How To Build And Maintain A New Habit


Sunday, 7.26pm

Sheffield, U.K.

Sow an act and you reap a habit. Sow a habit and you reap a character. Sow a character and you reap a destiny. – Charles Reade

I was reading Dr Michael Greger’s How not to diet, a big book stuffed with real research insights, and came across a bit on making and keeping habits. The points he makes are so good that I want to record them here to help me remember them later.

We’re getting to that time of year when we look back and reflect on what we’ve done – was it what we planned, was it enough, could we have done more? Should we have done more?

There are a few things that started to converge for me as I read through the literature associated with understanding and insight into situations and what they need. An important theme is the idea of the ledger – the daily record of what has been traded, what has been done or achieved. We can have grand plans but those plans will be achieved or not depending on what we do every day. If you make a profit every day then you can be certain that you will end the year in profit. If you want until the last month to check how you’re doing then you’ll probably be unhappy with what you find.

If you want to change something then the first thing to do is decide in advance what you’re going to do when the opportunity to make a choice presents itself. This is called an implementation intention and it’s quite simple. It’s writing down a statement in the form “If this then that.” When I started this blog, for example, my intention was quite simple – to write every day. But life is bigger than one thing. When you focus on one intention others fall by the wayside. While I focused on writing, other things suffered – I spent less time on exercising, eating healthily. A focus on one thing almost always leaves less time for other things.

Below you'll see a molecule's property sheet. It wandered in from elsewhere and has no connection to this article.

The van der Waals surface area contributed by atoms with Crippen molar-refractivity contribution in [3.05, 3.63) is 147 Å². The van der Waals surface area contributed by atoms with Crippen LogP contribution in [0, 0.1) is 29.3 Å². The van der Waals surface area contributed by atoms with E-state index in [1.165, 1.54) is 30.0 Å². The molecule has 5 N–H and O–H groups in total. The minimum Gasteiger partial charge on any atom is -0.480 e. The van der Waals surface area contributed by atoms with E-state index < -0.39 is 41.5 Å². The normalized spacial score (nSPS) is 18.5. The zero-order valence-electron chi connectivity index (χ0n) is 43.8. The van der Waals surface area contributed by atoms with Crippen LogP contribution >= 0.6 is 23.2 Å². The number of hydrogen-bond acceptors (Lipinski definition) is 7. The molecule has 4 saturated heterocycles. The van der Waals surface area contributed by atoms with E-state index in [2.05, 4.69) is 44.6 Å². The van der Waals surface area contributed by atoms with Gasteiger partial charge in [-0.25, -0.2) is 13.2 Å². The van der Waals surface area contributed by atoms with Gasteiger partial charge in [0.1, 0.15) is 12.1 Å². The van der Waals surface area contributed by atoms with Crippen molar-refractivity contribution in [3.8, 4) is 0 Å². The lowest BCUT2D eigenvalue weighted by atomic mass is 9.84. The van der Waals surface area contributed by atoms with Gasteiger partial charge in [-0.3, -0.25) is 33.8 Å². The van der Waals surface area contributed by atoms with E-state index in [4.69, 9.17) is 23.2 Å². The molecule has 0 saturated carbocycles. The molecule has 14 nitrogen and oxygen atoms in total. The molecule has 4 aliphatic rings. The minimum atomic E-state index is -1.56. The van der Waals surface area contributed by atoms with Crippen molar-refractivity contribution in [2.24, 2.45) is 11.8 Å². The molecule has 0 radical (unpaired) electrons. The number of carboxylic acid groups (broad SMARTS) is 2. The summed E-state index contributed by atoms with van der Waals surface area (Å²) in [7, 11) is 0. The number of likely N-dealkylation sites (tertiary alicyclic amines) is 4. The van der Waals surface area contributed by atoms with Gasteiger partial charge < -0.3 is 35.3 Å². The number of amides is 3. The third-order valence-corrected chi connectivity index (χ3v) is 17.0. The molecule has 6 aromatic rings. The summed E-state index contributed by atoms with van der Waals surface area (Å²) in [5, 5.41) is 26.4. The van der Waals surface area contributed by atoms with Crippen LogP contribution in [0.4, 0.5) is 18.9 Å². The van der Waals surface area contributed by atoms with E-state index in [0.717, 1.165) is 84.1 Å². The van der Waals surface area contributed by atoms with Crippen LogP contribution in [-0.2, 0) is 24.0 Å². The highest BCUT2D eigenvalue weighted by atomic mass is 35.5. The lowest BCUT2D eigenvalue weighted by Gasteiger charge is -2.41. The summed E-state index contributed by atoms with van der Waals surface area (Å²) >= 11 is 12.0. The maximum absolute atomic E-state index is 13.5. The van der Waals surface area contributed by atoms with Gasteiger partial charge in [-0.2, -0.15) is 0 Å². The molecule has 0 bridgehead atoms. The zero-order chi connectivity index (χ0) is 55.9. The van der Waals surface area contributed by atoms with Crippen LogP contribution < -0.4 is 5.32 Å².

The way to rebalance is to reset or rewrite your intentions. A way that works for me is to do what is most important first thing in the morning. For years that’s been reading and writing. But some years that was getting exercise. It’s deciding what matters and when you’re going to do it.

The challenge is that it takes a while to rewire yourself – to get a new habit going. Probably a couple of months, if not more. That’s going to be much easier to do if you take the thinking out of it – just create a set of rules that you follow every day.

Which brings us to the second part of the problem – the what the hell theory. This essentially says that once you fail to do something then you tend to give up and don’t see the point in still trying. This is easy to see when it comes to dieting. You may have avoided sugary foods for ages but then you’re in a situation where you just can’t refuse. And once you’ve had more than you should you think, “What the hell…” you’ve already had too much, what difference will a bit more make. So you stuff yourself.

But it does matter – those are still calories you don’t need. The right thing to do is stop but that takes effort.

If you can do these two things – decide in advance how you will act and choose to stop yourself from doubling down when you fail – you’ve got two powerful tools that can help you start and maintain new habits.


Karthik Suresh

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